BY GUEST BLOGGER|SEPTEMBER 22, 2020
By Seung Hun Baek, Jason Smerdon, George-Costin Dobrin, Jacob Naimark, Edward Cook, Benjamin Cook, Richard Seager, Mark Cane and Serena Scholz
A global pandemic is a good time to reflect on the reality that history is full of much more misery and strife. For example, even by the standards of Medieval Europe, when deadly wars, famines, and diseases were common, the 14th century is particularly heartbreaking. Among many notable and terrible events of that age, the Great Famine, the Hundred Years’ War and the Black Death all stand out as infamous events in one of Europe’s most miserable centuries.
A new paper from our team at Columbia University’s Lamont-Doherty Earth Observatory, published in Communications Earth & Environment, specifically revisits the infamous and devastating European Great Famine of 1315-1317. During this period, much of Europe experienced unrelenting rains that were compared to the fulfillment of Noah’s Ark prophesy. Historical records report that excessively wet conditions made planting difficult, crop yields poor, and frequently made it difficult to transport what could be harvested to market. The consequence was massive crop and market failures, which led to widespread death and starvation; in some places infanticide and cannibalism were reported, which purportedly gave rise to the Hansel and Gretel fairy tale. Famine spread across the British Isles, France, the low countries and Germany, and approximately 10-25% of Europe’s population perished.
It has long been known that miserable weather played a key role in the events that gave rise to the Great Famine, particularly the heavy rains. But it was not known, relatively speaking, how wet the years during the Great Famine actually were. That is where our paper comes in. Using the Old World Drought Atlas (OWDA), which reconstructs soil moisture conditions over Europe and was developed at Lamont by Ed Cook and colleagues, our team estimated that 1314-1316 was the fifth wettest 3-year period from 1300 to 2012. Among individual famine years, 1315 and 1314 were the first and second wettest years between 1300-2012, respectively.
The Old World Drought Atlas includes data collected from the wooden beams of old structures in Europe, including Dragon Hall, a medieval trading center in Norwich, U.K. The tree rings measured from these beams provide valuable information about past soil moisture conditions in the regions where the trees were harvested. Photo: Martin/Flickr CC
Most interestingly, our team placed the conditions during the Great Famine in a larger context; we identified a pattern in the soil moisture data (see EOF1 in the image below) that is strongly expressed in the region’s wettest years — including during the Great Famine; when the pattern is reversed, it is also associated with the driest years. For centuries, this climate pattern characterized a large portion of Europe’s soil moisture variability, but the dominance of the pattern has waned during the 20th century. It is not clear why, and whether that will continue to be true. These findings leave open critical questions about how to interpret the risks of droughts and deluges into the next century, and how they will be influenced by both natural variability and the ever-evolving effects of human-caused climate change.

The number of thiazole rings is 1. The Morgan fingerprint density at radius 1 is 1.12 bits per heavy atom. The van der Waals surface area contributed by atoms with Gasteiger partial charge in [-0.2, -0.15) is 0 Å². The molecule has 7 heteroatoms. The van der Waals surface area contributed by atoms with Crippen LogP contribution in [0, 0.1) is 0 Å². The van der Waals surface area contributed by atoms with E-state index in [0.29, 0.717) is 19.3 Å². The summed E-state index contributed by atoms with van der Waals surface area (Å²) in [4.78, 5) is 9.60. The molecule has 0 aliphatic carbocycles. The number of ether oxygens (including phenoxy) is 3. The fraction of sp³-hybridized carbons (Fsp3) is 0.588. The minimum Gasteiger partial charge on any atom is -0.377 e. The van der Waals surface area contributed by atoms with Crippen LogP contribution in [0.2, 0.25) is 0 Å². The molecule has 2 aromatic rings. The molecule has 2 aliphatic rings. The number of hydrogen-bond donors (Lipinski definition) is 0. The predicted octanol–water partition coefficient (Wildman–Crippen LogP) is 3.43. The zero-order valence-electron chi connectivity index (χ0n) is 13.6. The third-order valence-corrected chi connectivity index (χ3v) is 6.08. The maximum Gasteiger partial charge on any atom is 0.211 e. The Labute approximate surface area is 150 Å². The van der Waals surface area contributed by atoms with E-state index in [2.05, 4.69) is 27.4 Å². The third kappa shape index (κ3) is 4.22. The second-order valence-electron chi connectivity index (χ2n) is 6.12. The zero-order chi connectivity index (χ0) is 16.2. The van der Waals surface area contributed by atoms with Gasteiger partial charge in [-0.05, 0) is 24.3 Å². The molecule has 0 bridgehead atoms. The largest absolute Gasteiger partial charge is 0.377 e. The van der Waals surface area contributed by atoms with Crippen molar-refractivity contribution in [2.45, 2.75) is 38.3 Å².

The new paper characterizes a ‘mode of climate variation’ over Europe. This pattern of soil moisture (EOF1) was strongly expressed during the Great Famine and other wet years through the last millennium, whereas when the pattern is reversed, the region experiences drier conditions. The self-calibrating Palmer Drought Severity Index, scPDSI, is a normalized estimate of soil moisture; positive values around 2 and 4 are abnormally wet and extremely wet, respectively, whereas values of -2 and -4 are dry and extremely dry.
If these questions get answered it will most likely be because engaged and interested students will continue the charge. The Great Famine paper was ultimately carried out by intrepid students working over multiple years. George-Costin Drobin and Jacob Naimark were both undergraduate Earth Institute interns who worked with Jason Smerdon to compare the conditions in the OWDA to historical accounts of the weather during the Great Famine. Seung Hun Baek, a former DEES graduate student (now a postdoctoral fellow at Yale University), picked up where Costin and Jacob left off, and in a fortuitous twist of fate, Hun interacted with a Lamont summer intern, Serena Scholz, who was working with Richard Seager on patterns of hydroclimatic variability over Europe. Hun’s and Serena’s discussions ultimately led us to think about how the hydroclimatic pattern they were characterizing for the Great Famine connected to the long-term dynamics of Europe and their relevance for the future. These stories of student involvement are thus a testament to the importance of student engagement in the scientific enterprise at Lamont, and the free and spontaneous exchange of ideas that is so vital to making collaborative research possible.
This post contains material from a blog post originally published by Springer Nature.